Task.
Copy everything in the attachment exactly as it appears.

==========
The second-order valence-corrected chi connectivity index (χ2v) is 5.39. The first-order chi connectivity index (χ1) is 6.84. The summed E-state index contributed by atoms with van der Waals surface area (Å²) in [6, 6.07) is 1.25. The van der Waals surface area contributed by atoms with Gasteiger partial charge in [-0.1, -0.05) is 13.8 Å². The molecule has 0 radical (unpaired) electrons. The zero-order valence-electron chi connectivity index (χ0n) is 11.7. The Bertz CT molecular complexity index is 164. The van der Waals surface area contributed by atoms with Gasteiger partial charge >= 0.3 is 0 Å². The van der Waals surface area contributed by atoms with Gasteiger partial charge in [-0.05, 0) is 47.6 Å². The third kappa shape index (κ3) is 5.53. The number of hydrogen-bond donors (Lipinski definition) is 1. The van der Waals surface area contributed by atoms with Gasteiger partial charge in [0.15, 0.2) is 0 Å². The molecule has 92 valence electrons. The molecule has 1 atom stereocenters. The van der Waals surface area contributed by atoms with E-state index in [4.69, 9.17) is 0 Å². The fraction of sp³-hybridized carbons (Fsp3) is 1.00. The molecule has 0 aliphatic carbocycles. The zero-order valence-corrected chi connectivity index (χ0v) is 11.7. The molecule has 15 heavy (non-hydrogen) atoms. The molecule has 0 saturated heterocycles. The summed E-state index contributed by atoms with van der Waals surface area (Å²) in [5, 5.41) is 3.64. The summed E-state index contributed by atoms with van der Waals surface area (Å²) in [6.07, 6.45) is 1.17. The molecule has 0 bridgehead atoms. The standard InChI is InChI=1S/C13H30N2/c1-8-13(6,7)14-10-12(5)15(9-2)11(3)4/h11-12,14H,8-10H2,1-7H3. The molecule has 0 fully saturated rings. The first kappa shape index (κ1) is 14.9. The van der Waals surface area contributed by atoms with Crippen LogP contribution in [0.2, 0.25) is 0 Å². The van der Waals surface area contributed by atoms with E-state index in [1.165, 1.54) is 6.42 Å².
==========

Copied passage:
The second-order valence-corrected chi connectivity index (χ2v) is 5.39. The first-order chi connectivity index (χ1) is 6.84. The summed E-state index contributed by atoms with van der Waals surface area (Å²) in [6, 6.07) is 1.25. The van der Waals surface area contributed by atoms with Gasteiger partial charge in [-0.1, -0.05) is 13.8 Å². The molecule has 0 radical (unpaired) electrons. The zero-order valence-electron chi connectivity index (χ0n) is 11.7. The Bertz CT molecular complexity index is 164. The van der Waals surface area contributed by atoms with Gasteiger partial charge >= 0.3 is 0 Å². The van der Waals surface area contributed by atoms with Gasteiger partial charge in [-0.05, 0) is 47.6 Å². The third kappa shape index (κ3) is 5.53. The number of hydrogen-bond donors (Lipinski definition) is 1. The van der Waals surface area contributed by atoms with Gasteiger partial charge in [0.15, 0.2) is 0 Å². The molecule has 92 valence electrons. The molecule has 1 atom stereocenters. The van der Waals surface area contributed by atoms with E-state index in [4.69, 9.17) is 0 Å². The fraction of sp³-hybridized carbons (Fsp3) is 1.00. The molecule has 0 aliphatic carbocycles. The zero-order valence-corrected chi connectivity index (χ0v) is 11.7. The molecule has 15 heavy (non-hydrogen) atoms. The molecule has 0 saturated heterocycles. The summed E-state index contributed by atoms with van der Waals surface area (Å²) in [5, 5.41) is 3.64. The summed E-state index contributed by atoms with van der Waals surface area (Å²) in [6.07, 6.45) is 1.17. The molecule has 0 bridgehead atoms. The standard InChI is InChI=1S/C13H30N2/c1-8-13(6,7)14-10-12(5)15(9-2)11(3)4/h11-12,14H,8-10H2,1-7H3. The molecule has 0 fully saturated rings. The first kappa shape index (κ1) is 14.9. The van der Waals surface area contributed by atoms with Crippen LogP contribution in [0.2, 0.25) is 0 Å². The van der Waals surface area contributed by atoms with E-state index in [1.165, 1.54) is 6.42 Å².